Wednesday, 13 April 2016

Our Government's misguided definition of an 'informed decision'

Apparently, Europe Minister David Lidington, when asked about the decision to send out the increasingly infamous EU Referendum information booklet (yes, the one that cost £9.3 million to create and which was printed in Germany rather than here in the UK), said this:

"I am spending time virtually every day now signing replies to Members of Parliament who have enclosed letters from constituents where those constituents have said they feel they do not yet have enough information on which to take an informed decision and they would like to have some more please," he said.

Clearly he doesn't seem to understand what it is that has got so many people hot under the collar.
You see, like so many of the constituents that Mr Lidington is referring to, I too would very much welcome enough information on which to make an informed decision about the UK's continued membership of the EU - indeed, I believe that such information has been conspicuous by its absence.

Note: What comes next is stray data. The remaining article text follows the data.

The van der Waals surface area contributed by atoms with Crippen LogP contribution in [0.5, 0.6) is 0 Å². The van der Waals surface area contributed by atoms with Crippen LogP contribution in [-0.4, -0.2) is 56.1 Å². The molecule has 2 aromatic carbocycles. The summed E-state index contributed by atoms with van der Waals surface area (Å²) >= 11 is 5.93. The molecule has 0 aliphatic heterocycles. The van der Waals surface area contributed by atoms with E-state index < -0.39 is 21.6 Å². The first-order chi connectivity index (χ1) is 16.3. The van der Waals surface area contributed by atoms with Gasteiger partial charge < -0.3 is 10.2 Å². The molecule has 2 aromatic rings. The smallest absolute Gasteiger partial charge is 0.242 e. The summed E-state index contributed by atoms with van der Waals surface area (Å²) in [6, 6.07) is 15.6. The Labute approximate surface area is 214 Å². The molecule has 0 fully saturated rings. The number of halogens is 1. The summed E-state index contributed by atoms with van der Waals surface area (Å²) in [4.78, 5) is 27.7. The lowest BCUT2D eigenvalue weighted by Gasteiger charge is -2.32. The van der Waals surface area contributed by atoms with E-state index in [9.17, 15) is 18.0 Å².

I'd love to see some sensible, rational economic data, for example, clearly showing me how much the UK pays into the EU and how much it gets out; I'd love to see a balanced critique of how long it might take the UK to reach a trade agreement with the EU if the UK decides to leave, and what the implications could be to our economy in the interim; I'd love to know what the Leave Campaign plan to create in place of the awful Human Rights Act (one of my pet hates because it is such a poorly drafted law).
And so on...
So in that respect, I'm fully in agreement with Mr Lidington that I don't yet have enough information on which to make an informed decision. Indeed I, for one, would have no qualms (except about the printing of it in Germany) about the government spending taxpayers' money on a leaflet that provides a sensible, balanced explanation of the potential risks and benefits of EU membership and an EU exit on issues such as the economy, security, trade, migration, etc, etc. In fact, I'd positively welcome it.
But that's exactly what we haven't got!!!!
Instead, Mr Lidington, along with Mr Cameron et al, seem to believe that an 'informed decision' is one based only on one side of an argument, and it's that utter arrogance and complete disregard for 'fairness' that I (and a lot of other people, I suspect) find really, really infuriating.